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    • #49064
      Roger Rivera
      Participant

      I would like to ask your opinion about the compatibility of AmBisome (Liposomal Amphotercin B) with the intralipd of the TPN. It has lipid content but I was not able to find the chaloric content per the vial. The only reference is the FDA guidance stating that “avoid concomitant therapy with intravenous fat emulsions, such as total parental nutrition (TPN), since that may change the pharmacokinetic (PK) profile of Amphotericin B Liposomal injection”

      https://www.accessdata.fda.gov/drugsatfda_docs/psg/Amphotericin%20B_%20Liposomal%20injection_RLD%20050740_RV01-16.pdf

      What is the best practice for the use of AmBisome concurrently with TPN for a baby patient in NICU 35 days old who was born preterm 35/52 with Major Omphalocele and Cholestiasis?

      Considering that the fat emulsion was reduced to four days a week only.

      Thank you very much in advance.

    • #49065
      Earl Jones
      Participant

      Medications are not recommended to be mixed with TPN for many reasons:

      – TPN-Drug interactions (chemical or physical).

      – TPN or Drug may interfere in each others kinetics.

      – And, most importantly medication or TPN may be asked to change their rate of infusion allover the day, which is kinda common in NICU, so it is difficult to keep both TPN and medicine rates on the optimum track.

      Some hospitals are used to mixing Insulin, H2 antagonists, or Carnitine with TPN, even this practice is controversial and there is a big debate of its benefits.

      Regarding the caloric contents of Ambisome, we neglect it for the next reason. If you sum all the lipid contents of Ambisome additives, they don’t exceed 350 mg for the whole vial (50mg), and given that the usual doses for ambisome varies from 1-6 mg/Kg/Day, so your baby is almost taking at maximum 35 mg/Kg of the lipid contents of the vial, which is an obsolete caloric value.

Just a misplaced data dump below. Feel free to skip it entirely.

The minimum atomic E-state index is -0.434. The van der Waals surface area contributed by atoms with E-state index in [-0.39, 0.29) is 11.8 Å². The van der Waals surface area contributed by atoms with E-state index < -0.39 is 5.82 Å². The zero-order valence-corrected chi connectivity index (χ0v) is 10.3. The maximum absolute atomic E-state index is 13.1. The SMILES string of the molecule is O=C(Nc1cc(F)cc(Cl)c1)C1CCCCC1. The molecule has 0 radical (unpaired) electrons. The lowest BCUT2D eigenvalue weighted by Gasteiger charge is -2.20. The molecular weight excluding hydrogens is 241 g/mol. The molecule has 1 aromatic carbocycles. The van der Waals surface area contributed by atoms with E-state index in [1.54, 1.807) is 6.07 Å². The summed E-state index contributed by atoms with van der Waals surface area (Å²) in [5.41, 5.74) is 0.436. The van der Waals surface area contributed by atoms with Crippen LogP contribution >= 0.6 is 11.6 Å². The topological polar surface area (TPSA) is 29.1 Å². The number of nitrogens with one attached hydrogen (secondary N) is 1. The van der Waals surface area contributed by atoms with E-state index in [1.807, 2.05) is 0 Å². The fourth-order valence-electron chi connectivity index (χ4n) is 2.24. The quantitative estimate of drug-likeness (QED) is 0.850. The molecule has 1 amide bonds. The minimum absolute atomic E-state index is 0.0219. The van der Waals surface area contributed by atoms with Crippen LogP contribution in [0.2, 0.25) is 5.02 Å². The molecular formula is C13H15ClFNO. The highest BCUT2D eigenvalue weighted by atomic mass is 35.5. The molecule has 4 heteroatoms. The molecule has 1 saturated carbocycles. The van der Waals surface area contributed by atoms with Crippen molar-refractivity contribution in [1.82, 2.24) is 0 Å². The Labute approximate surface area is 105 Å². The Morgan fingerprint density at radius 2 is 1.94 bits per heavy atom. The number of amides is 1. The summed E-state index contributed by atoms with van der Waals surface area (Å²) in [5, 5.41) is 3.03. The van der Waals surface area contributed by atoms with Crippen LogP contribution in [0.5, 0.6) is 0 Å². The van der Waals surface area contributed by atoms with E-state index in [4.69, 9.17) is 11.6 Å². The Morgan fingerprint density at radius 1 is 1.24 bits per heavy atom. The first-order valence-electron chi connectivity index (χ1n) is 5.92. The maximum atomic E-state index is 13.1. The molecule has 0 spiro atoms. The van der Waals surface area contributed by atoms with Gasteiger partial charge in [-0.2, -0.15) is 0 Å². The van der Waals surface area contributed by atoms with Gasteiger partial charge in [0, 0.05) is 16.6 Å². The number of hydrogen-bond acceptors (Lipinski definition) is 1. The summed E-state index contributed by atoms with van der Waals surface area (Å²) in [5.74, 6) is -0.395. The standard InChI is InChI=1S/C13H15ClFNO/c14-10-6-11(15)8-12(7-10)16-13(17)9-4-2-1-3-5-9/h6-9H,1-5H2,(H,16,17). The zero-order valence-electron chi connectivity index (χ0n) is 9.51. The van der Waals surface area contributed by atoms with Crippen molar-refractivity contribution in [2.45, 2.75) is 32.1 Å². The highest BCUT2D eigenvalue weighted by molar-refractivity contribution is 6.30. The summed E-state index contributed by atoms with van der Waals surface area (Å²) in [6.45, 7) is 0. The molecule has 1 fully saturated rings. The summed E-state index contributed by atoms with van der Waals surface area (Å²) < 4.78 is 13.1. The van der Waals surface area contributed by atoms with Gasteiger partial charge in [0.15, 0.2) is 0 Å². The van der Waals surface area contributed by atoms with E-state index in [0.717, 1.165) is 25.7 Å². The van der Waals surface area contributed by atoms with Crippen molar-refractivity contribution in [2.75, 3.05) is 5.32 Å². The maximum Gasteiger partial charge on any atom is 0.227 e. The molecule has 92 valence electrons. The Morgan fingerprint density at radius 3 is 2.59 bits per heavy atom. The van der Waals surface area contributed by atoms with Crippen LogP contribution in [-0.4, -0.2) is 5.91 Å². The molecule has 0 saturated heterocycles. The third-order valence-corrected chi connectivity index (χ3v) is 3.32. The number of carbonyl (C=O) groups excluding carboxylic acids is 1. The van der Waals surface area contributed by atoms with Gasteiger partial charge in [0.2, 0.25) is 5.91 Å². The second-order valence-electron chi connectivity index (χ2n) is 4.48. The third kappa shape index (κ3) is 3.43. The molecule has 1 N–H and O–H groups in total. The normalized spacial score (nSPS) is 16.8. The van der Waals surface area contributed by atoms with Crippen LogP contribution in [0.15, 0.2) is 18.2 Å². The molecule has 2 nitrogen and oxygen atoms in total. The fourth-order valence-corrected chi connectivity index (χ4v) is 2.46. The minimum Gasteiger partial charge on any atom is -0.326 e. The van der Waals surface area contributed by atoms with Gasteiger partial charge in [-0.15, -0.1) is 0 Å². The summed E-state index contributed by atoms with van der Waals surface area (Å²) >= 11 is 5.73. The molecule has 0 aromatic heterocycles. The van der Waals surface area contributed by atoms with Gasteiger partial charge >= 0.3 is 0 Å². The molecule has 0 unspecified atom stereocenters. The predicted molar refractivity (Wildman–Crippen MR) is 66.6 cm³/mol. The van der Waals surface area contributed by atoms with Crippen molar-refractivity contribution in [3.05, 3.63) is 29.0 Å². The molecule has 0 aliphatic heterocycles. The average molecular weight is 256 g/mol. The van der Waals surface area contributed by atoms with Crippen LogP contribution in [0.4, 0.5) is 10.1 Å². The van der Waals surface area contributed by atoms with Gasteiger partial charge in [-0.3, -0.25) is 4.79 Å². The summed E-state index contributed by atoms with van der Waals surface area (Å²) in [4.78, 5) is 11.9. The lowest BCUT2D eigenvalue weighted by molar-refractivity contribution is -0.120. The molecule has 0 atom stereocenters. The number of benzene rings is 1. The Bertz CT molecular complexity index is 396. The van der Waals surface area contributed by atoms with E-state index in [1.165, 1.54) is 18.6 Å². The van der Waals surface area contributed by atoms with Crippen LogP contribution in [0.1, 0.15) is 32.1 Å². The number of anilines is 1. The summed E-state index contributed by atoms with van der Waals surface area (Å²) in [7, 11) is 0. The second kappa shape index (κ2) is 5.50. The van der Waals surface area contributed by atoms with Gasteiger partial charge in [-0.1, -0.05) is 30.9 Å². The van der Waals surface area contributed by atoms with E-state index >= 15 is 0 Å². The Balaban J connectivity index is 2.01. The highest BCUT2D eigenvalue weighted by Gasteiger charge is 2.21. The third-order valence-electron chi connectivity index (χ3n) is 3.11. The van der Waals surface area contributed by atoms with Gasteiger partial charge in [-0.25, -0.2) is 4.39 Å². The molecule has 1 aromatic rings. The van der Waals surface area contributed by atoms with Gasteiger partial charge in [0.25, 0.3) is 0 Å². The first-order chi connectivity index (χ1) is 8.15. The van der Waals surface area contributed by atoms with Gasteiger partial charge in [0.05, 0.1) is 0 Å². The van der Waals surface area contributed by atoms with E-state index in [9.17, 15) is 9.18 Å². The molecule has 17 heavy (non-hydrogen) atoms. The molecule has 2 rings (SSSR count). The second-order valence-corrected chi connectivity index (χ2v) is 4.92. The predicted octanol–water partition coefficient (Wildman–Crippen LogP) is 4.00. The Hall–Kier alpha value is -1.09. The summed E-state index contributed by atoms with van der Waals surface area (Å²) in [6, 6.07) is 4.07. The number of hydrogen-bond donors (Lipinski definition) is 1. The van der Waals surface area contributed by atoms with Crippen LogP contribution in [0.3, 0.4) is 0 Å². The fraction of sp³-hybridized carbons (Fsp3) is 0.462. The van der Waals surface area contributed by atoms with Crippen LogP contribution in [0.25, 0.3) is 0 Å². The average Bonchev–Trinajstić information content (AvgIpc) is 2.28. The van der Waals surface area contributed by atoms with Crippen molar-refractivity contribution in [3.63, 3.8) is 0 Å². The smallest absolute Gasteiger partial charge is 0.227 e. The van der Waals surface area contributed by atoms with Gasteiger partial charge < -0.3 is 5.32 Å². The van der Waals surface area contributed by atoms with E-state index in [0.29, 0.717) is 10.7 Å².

I recommend you use Ambisome totally apart from the TPN.

    • #49066
      Stephen Reed
      Participant

      This study is a draft guidance invivo study that does not mandate change in practice. There is a study that shows precipitation when Ambisome is combined with intralipid. There are no studies that show safety of Ambisome when infused as Y site therefore Ambisome is not recommended to be infused with PN/Lipid. Pharmacokinetic derangement is a possibility.

      If Ambisome is indicated, it should not be infused as Y site with neither PN or Lipid. The calorie intake from Ambisome is not significant and we should not dig further towards its consideration.

    • #49067
      Debra Stewart
      Participant

      Liposomal amphotericin B is a “lonely” drug, it is strictly to be run alone in a dedicated line as per all references. As said before, it is preferable whenever possible (i know it gets really hard in intensive care settings!!) but drugs should not be added to PN – there’s a small number that is added like heparin at the time of compounding etc but in general no.

      As for the caloric content of liposomal amphotericin B, the lipid portion contains 0.27kcal per 5mg. Hence you could argue that for patients receiving PN, adjustment to lipid content might be deemed necessary (Ref: Sacks 1997).

    • #49068
      Roger Alexander
      Participant

      Studies showed that when the concentration of AmB in mixtures prepared with IL containing 20% soybean oil was reduced to 0.6 mg/ml, a precipitate was observed in all mixtures with more than 30 ml of IL/100 ml of the total volume.

      With mixtures prepared with IL containing 10% soybean oil and having a final AmB concentration of 1.2 mg/ml, a precipitate was observed in all mixtures containing more than 30 ml of IL/100 ml of the total volume; when the concentration of AmB was 0.6 mg/ml, a precipitate occurred in mixtures with more than 40 ml of IL/100 ml of the total volume.

      The observation by Trissel that the precipitate consists of particles greater than 10 μm in size suggests that even without centrifugation, certain AmB-IL mixtures might be unsafe for human administration. It has also been suggested that the formation of these aggregates might result in decreased antifungal activity.

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